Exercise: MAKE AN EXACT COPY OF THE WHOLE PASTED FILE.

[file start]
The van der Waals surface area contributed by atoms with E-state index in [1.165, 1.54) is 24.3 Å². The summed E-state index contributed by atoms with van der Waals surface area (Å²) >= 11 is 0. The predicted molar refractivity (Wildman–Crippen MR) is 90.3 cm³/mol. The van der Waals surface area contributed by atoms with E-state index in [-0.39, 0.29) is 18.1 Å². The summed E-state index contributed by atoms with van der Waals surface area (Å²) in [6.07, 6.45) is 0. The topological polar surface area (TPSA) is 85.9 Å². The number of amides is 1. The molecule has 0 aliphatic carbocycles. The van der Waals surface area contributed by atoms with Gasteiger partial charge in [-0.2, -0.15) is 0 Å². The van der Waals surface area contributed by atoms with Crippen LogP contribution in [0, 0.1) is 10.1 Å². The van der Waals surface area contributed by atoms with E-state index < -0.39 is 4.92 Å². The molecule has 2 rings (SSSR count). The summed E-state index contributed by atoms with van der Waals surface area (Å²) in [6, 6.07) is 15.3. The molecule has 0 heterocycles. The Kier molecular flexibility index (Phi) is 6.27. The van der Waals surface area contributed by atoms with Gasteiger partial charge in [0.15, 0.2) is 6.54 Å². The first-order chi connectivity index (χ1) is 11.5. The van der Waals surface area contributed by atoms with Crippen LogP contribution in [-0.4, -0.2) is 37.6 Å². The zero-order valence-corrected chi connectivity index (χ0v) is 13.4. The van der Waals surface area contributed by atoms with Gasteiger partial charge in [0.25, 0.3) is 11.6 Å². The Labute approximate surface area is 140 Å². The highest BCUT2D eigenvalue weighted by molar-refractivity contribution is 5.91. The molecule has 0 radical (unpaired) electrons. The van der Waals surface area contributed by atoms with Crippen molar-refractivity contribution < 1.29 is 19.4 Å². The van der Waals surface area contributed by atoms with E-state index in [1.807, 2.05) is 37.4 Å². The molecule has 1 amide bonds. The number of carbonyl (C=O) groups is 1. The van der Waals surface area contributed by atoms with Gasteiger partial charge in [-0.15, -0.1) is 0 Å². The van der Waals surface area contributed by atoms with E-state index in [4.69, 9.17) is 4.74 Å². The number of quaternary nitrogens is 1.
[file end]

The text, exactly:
The van der Waals surface area contributed by atoms with E-state index in [1.165, 1.54) is 24.3 Å². The summed E-state index contributed by atoms with van der Waals surface area (Å²) >= 11 is 0. The predicted molar refractivity (Wildman–Crippen MR) is 90.3 cm³/mol. The van der Waals surface area contributed by atoms with E-state index in [-0.39, 0.29) is 18.1 Å². The summed E-state index contributed by atoms with van der Waals surface area (Å²) in [6.07, 6.45) is 0. The topological polar surface area (TPSA) is 85.9 Å². The number of amides is 1. The molecule has 0 aliphatic carbocycles. The van der Waals surface area contributed by atoms with Gasteiger partial charge in [-0.2, -0.15) is 0 Å². The van der Waals surface area contributed by atoms with Crippen LogP contribution in [0, 0.1) is 10.1 Å². The van der Waals surface area contributed by atoms with E-state index < -0.39 is 4.92 Å². The molecule has 2 rings (SSSR count). The summed E-state index contributed by atoms with van der Waals surface area (Å²) in [6, 6.07) is 15.3. The molecule has 0 heterocycles. The Kier molecular flexibility index (Phi) is 6.27. The van der Waals surface area contributed by atoms with Gasteiger partial charge in [0.15, 0.2) is 6.54 Å². The first-order chi connectivity index (χ1) is 11.5. The van der Waals surface area contributed by atoms with Crippen LogP contribution in [-0.4, -0.2) is 37.6 Å². The zero-order valence-corrected chi connectivity index (χ0v) is 13.4. The van der Waals surface area contributed by atoms with Gasteiger partial charge in [0.25, 0.3) is 11.6 Å². The Labute approximate surface area is 140 Å². The highest BCUT2D eigenvalue weighted by molar-refractivity contribution is 5.91. The molecule has 0 radical (unpaired) electrons. The van der Waals surface area contributed by atoms with Crippen molar-refractivity contribution < 1.29 is 19.4 Å². The van der Waals surface area contributed by atoms with E-state index in [1.807, 2.05) is 37.4 Å². The molecule has 1 amide bonds. The number of carbonyl (C=O) groups is 1. The van der Waals surface area contributed by atoms with Gasteiger partial charge in [-0.15, -0.1) is 0 Å². The van der Waals surface area contributed by atoms with E-state index in [4.69, 9.17) is 4.74 Å². The number of quaternary nitrogens is 1.